FUN FOR: global citizens, Eco-Action members, debaters, future pundits and policy wonks, tree huggers, activists, voters

Sustainability at SPS: Inspirations for Sustainable Living Part I

By - Systems Librarian October 9th, 2008

Deb Baker – Interim Reference Librarian

Were you inspired to shrink your environmental footprint after listening to Anne Stephenson of Clean Air Cool Planet at chapel yesterday? Do you want to know what a locavore is, how to calculate food miles, or why global hunger persists? Ohrstrom library’s Concord Reads/SPS Community Partner display, “Inspirations for Sustainable Living,” can help you sort through the facts, read compelling arguments from many points of view, and learn about the environmental, ethical, and health impact of what you eat.

If you’re interested in the connections between American culture and farming, read Wendell Berry’s essays in The Unsettling of America or The Gift of Good Land. For an ethical perspective, try Jane Goodall’s A Harvest for Hope: a Guide to Mindful Eating. Concerned about the politics, economics, or science of food production? Read Peter Singer’s The Way We Eat: Why Our Food Choices Matter, Gary Paul Nabhan’s Coming Home to Eat: the Pleasures and Politics of Local Foods, or Dan Imhoff’s Food Fight: the Citizen’s Guide to a Food and Farm Bill. A selection of recent articles from The New York Times, New Yorker, Yale Daily News, and Environmental Science and Technology provide additional perspectives.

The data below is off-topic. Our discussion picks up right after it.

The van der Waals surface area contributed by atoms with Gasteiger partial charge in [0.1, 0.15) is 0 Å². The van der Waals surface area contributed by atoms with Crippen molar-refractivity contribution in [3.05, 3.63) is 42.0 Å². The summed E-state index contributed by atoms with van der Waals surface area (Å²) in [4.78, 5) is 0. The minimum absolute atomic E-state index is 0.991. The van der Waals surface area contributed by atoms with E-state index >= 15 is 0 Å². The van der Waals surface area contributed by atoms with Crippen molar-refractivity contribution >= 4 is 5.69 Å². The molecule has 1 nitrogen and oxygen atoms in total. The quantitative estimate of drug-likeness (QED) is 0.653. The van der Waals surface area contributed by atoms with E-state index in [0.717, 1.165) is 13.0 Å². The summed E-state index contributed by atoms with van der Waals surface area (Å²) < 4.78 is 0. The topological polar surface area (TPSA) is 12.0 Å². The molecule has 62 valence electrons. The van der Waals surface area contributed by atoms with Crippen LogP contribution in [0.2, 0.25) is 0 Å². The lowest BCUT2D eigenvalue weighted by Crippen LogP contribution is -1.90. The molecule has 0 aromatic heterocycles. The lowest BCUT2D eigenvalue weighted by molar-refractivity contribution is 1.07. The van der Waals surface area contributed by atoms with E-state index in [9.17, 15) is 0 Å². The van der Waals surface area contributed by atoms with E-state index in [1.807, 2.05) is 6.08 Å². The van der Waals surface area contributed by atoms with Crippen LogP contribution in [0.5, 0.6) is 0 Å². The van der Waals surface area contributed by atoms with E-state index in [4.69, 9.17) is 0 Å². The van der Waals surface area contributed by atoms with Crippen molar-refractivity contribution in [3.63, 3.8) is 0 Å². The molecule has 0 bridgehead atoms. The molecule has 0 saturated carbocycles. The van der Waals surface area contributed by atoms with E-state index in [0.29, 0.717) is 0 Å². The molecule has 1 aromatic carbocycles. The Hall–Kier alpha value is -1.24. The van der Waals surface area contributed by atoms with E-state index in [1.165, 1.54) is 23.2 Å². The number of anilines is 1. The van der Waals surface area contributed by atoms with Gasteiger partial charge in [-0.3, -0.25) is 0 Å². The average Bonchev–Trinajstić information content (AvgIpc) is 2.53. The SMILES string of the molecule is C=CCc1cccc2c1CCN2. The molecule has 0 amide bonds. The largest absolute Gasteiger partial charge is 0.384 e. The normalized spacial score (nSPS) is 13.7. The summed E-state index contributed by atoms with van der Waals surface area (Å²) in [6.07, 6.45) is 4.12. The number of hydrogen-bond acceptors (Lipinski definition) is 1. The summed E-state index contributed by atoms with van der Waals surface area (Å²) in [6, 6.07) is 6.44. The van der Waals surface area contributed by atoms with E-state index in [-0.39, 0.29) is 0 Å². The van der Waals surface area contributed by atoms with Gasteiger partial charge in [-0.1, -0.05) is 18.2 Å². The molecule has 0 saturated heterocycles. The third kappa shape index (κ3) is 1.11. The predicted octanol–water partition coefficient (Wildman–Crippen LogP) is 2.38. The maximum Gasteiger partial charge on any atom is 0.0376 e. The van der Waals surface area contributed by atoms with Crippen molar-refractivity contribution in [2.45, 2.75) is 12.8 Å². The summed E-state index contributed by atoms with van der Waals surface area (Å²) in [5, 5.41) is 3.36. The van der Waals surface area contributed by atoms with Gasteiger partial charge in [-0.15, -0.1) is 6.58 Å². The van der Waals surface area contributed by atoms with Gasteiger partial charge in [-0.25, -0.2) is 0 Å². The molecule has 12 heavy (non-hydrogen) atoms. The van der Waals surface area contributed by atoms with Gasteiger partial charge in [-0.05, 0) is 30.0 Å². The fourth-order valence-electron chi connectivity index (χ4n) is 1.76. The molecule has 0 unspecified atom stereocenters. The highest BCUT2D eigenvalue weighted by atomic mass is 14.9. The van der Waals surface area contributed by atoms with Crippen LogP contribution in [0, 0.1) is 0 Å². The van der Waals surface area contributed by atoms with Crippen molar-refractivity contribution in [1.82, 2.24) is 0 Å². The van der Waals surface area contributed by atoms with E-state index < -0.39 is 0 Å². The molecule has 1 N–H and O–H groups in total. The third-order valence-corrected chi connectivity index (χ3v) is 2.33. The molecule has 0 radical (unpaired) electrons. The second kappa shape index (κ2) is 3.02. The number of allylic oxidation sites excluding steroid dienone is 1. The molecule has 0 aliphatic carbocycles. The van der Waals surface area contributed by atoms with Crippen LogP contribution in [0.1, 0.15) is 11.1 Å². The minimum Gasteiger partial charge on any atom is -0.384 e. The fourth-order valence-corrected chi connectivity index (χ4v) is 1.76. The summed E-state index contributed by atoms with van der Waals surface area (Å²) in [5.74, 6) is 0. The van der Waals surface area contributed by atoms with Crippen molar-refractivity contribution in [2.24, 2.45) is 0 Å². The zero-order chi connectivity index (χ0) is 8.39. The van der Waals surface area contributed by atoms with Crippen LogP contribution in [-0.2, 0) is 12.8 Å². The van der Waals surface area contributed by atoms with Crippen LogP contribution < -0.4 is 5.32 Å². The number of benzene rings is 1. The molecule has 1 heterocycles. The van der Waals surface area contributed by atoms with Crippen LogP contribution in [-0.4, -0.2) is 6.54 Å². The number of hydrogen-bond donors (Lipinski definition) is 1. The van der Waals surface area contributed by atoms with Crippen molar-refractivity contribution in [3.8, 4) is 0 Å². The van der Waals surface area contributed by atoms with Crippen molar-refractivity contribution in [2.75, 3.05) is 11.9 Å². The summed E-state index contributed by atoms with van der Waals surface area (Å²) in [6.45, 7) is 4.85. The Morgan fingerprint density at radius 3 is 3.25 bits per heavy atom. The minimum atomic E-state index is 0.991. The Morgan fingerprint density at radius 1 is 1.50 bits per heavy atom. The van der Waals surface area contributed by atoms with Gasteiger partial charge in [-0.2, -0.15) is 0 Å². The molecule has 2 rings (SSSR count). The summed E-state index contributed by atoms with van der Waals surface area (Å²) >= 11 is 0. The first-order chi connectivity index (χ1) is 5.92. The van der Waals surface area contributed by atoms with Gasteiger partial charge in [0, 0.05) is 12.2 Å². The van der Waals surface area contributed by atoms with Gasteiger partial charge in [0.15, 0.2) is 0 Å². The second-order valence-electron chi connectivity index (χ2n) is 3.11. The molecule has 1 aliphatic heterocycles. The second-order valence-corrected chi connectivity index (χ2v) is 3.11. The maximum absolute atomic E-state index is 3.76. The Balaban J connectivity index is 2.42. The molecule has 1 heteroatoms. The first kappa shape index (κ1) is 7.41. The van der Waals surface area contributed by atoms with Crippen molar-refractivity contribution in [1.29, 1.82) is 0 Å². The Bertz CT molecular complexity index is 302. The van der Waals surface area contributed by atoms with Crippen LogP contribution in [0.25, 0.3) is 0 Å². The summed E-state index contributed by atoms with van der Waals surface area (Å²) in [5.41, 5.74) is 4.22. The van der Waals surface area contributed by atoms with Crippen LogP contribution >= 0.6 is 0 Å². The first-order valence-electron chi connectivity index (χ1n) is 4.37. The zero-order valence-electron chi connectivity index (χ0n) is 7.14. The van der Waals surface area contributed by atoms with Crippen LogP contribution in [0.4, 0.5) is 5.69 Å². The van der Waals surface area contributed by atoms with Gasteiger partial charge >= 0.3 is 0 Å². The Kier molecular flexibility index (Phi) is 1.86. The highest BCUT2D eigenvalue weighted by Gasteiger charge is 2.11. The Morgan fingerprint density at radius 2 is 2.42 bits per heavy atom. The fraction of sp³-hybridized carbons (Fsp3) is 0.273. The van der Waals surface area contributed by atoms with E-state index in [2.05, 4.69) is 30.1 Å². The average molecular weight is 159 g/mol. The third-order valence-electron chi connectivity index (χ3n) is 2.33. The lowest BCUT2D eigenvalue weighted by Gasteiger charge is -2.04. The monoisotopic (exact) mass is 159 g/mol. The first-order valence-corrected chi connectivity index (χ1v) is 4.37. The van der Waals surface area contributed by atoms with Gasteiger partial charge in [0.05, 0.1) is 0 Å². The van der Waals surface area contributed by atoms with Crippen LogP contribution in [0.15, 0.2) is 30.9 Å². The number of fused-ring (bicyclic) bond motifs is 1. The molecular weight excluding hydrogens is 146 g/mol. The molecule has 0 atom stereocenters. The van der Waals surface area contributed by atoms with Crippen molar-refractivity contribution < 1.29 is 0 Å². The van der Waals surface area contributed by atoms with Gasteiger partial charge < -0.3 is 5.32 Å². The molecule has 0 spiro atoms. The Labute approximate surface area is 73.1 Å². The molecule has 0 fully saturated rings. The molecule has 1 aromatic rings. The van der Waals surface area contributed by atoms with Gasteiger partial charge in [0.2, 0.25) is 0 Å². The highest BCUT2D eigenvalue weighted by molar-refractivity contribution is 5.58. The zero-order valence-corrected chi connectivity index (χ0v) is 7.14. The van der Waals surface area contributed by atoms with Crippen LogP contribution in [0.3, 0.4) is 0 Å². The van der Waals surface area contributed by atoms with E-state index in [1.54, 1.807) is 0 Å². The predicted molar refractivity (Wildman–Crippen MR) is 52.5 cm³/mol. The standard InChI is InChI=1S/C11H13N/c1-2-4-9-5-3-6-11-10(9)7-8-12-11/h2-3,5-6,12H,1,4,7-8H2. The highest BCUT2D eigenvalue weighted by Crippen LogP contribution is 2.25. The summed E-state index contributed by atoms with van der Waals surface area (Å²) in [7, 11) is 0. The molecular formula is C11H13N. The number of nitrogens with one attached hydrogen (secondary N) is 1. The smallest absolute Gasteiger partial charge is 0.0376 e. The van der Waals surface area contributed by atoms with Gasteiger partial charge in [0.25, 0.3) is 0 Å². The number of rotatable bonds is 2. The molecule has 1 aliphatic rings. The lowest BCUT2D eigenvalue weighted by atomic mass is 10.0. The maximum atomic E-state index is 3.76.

If you want to know where your food comes from and how to eat well in all senses of the word, enjoy Barbara Kingsolver’s Animal, Vegetable, Miracle; Ann Vileisis’s Kitchen Literacy: How We Lost Knowledge of Where Food Comes From and Why We Need to Get It Back, or Brain Halweil’s Eat Here: Reclaiming Homegrown Pleasures in a Global Supermarket. Looking for an informative film to enjoy with your organic snacks? Watch American Farm, which explores the struggle of small farmers, told through the story of the director’s own family.

This is just a sampling of the library’s extensive resources on sustainability. Whether your interests are aesthetic, ethical, political, nutritional, or environmental, we have something for you.

HELPFUL FOR: Religion and Ethics, Leadership for Social Justice, American Domestic Policy, American Foreign Policy, Topics in Global Events